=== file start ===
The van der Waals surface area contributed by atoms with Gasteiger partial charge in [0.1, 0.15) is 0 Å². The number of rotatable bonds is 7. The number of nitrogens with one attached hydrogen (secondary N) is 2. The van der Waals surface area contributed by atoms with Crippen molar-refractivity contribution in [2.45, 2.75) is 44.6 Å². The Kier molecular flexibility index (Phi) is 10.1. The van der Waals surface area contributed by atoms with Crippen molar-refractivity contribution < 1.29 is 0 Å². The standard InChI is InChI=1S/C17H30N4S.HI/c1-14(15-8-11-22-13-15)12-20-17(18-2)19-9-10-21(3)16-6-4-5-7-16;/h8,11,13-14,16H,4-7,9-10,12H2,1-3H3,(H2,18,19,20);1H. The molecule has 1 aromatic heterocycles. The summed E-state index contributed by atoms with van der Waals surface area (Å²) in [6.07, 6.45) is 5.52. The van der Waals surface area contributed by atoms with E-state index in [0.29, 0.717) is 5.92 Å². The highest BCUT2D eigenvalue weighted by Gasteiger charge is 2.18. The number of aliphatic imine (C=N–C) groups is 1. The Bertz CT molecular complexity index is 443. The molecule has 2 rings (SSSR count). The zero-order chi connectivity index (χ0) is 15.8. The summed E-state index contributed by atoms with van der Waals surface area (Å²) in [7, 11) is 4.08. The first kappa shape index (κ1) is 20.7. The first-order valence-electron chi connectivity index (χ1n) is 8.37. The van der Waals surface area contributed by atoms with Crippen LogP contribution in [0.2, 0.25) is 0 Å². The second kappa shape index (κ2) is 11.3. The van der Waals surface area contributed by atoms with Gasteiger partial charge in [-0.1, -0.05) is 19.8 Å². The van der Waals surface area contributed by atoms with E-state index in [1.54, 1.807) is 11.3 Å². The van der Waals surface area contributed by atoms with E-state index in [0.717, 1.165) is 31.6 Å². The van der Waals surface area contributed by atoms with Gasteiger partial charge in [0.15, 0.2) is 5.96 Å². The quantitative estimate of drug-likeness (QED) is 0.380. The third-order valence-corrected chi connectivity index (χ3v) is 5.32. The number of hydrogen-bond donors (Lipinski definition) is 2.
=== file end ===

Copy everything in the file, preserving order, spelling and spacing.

The van der Waals surface area contributed by atoms with Gasteiger partial charge in [0.1, 0.15) is 0 Å². The number of rotatable bonds is 7. The number of nitrogens with one attached hydrogen (secondary N) is 2. The van der Waals surface area contributed by atoms with Crippen molar-refractivity contribution in [2.45, 2.75) is 44.6 Å². The Kier molecular flexibility index (Phi) is 10.1. The van der Waals surface area contributed by atoms with Crippen molar-refractivity contribution < 1.29 is 0 Å². The standard InChI is InChI=1S/C17H30N4S.HI/c1-14(15-8-11-22-13-15)12-20-17(18-2)19-9-10-21(3)16-6-4-5-7-16;/h8,11,13-14,16H,4-7,9-10,12H2,1-3H3,(H2,18,19,20);1H. The molecule has 1 aromatic heterocycles. The summed E-state index contributed by atoms with van der Waals surface area (Å²) in [6.07, 6.45) is 5.52. The van der Waals surface area contributed by atoms with E-state index in [0.29, 0.717) is 5.92 Å². The highest BCUT2D eigenvalue weighted by Gasteiger charge is 2.18. The number of aliphatic imine (C=N–C) groups is 1. The Bertz CT molecular complexity index is 443. The molecule has 2 rings (SSSR count). The zero-order chi connectivity index (χ0) is 15.8. The summed E-state index contributed by atoms with van der Waals surface area (Å²) in [7, 11) is 4.08. The first kappa shape index (κ1) is 20.7. The first-order valence-electron chi connectivity index (χ1n) is 8.37. The van der Waals surface area contributed by atoms with Crippen LogP contribution in [0.2, 0.25) is 0 Å². The second kappa shape index (κ2) is 11.3. The van der Waals surface area contributed by atoms with Gasteiger partial charge in [-0.1, -0.05) is 19.8 Å². The van der Waals surface area contributed by atoms with E-state index in [1.54, 1.807) is 11.3 Å². The van der Waals surface area contributed by atoms with E-state index in [0.717, 1.165) is 31.6 Å². The van der Waals surface area contributed by atoms with Gasteiger partial charge in [0.15, 0.2) is 5.96 Å². The quantitative estimate of drug-likeness (QED) is 0.380. The third-order valence-corrected chi connectivity index (χ3v) is 5.32. The number of hydrogen-bond donors (Lipinski definition) is 2.